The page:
In this context, a framework suggested by Hisschemöller & Hoppe (1996) may help to arrange the ongoing debates on socio-technocratic controversies, as well as to structure the demand for good governance resulting from it. These authors argue that a problem is structured when there is both certainty with respect to scientific knowledge and consensus on relevant values. However, a problem is unstructured if both are lacking. If only one of these conditions applies a controversy is considered as moderately structured. How should we consider NGTs from this perspective? There is unmistakably much debate on value-related issues of NGTs, such as the rights to produce without GMOs, protection of the environment and the biodiversity, consumer choice, power relations in different markets, and socioeconomic consequences for traditional and organic farming. Besides, there is debate about the scientific status and scientific contributions of NGTs as became clear in the CJEU ruling on mutagenesis. Parties were diametrically opposed on whether new mutagenesis techniques were GM techniques at all (Bergmans et al. 2016). We may therefore consider the case of NGTs as an unstructured problem.

But it is more complicated than that. Addressing an issue or a controversy as unstructured may be considered as an unstructured problem as it is associated with, often not articulated, perspectives on the nature of scientific claims, social concerns, and political-economic interests at stake, but also the burden of responsibilities carried by science, industry, and politics. It is doubly unstructured. This makes the governance of such a pacing problem, i.e., how to proceed and what to aim for in the controversy, also a matter of dissent and uncertainty. See Fig. 1. The European stalemate situation with respect to New Genomic Techniques may be considered as such a doubly unstructured problem.

Fig. 1
figure 1

Doubly unstructured problems of science and technology. An unstructured problem arises because of strong disagreement both on relevant knowledge and values that are at stake. A doubly unstructured problem emerges when there is strong disagreement on how to proceed—the governance conditions; and what to aim for—a political vision on ‘goods’ and a ‘good society’—while dealing with an unstructured problem (Hisschemöller & Hoppe 1996)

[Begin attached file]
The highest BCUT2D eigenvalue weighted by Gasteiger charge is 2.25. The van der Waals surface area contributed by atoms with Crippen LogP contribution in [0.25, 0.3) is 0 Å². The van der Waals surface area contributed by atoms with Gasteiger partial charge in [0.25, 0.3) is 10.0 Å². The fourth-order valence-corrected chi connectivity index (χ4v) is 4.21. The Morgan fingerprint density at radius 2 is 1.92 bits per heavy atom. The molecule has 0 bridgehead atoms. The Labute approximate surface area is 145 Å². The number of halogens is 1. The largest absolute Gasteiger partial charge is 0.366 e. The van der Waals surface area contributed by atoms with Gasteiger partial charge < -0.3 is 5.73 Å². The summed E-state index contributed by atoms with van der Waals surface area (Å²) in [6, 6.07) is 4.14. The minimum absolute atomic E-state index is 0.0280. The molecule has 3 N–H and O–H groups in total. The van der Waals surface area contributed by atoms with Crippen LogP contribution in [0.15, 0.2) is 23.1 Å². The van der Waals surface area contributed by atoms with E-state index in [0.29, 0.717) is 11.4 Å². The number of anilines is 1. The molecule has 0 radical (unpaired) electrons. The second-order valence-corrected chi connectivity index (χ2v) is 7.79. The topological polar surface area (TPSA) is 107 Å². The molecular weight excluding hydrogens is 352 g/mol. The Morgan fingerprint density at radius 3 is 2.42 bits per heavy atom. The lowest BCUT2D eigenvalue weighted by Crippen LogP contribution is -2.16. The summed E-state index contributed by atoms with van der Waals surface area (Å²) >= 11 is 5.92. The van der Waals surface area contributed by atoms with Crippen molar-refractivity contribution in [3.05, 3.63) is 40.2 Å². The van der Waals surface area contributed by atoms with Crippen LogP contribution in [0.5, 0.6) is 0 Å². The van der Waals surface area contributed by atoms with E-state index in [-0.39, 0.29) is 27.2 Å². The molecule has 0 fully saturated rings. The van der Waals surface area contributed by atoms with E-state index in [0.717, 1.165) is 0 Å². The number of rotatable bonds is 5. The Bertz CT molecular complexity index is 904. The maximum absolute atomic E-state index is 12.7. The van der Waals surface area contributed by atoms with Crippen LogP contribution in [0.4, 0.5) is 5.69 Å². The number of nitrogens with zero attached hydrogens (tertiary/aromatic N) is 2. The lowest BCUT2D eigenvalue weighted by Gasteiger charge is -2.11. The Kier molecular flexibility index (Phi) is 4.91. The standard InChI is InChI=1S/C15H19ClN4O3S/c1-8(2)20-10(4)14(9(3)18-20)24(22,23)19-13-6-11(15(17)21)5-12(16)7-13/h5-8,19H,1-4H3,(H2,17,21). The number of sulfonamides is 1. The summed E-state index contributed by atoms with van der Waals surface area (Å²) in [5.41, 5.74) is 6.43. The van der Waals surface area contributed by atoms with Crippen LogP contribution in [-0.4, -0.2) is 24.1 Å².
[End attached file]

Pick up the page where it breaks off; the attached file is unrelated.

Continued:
Our response towards doubly unstructured problems is twofold. First, we do not consider it possible nor useful to strive for a shared substantive vision when dealing with complex issues characterized by uncertainty, rapid technological developments, and a strong moral impact (Poort 2013). Second, we do not think traditional EU consultation activities will do the trick. We do not intend to develop another method for stakeholder involvement that will do so. Much work on methods for participation or consultation has already been done (see. e.g., Castle & Culver 2013; Hagendijk & Irwin 2006; Rowe & Frewer 2005). We do not see a solution in developing another method. We claim, that, instead, stakeholder involvement should start with structuring a problem before defining it. We, therefore, distinguish two tracks for stakeholder involvement relating to both layers in Fig. 1 (Poort 2013, Ch. 10; Bovenkerk & Poort 2008). The first track relates to a first stage of problem-structuring. This stage involves a process of exploring the different layers of the problem at stake, being either structured or unstructured (Hisschemöller and Hoppe, 1996). This track of problem-structuring is followed by a second one, focusing on problem-definition, and on identification and evaluation of possible policy directions.Footnote 9 The aim of the first track, which we refer to as the deliberative dimension of stakeholder participation, would not be for participants to find a shared perspective, but rather to explore the range of different and conflicting value-related societal concerns that may arise from new technological developments. The main goals here are both exploration and articulation of dissents (Castle & Curver 2013; Poort 2013; Harvey 2009).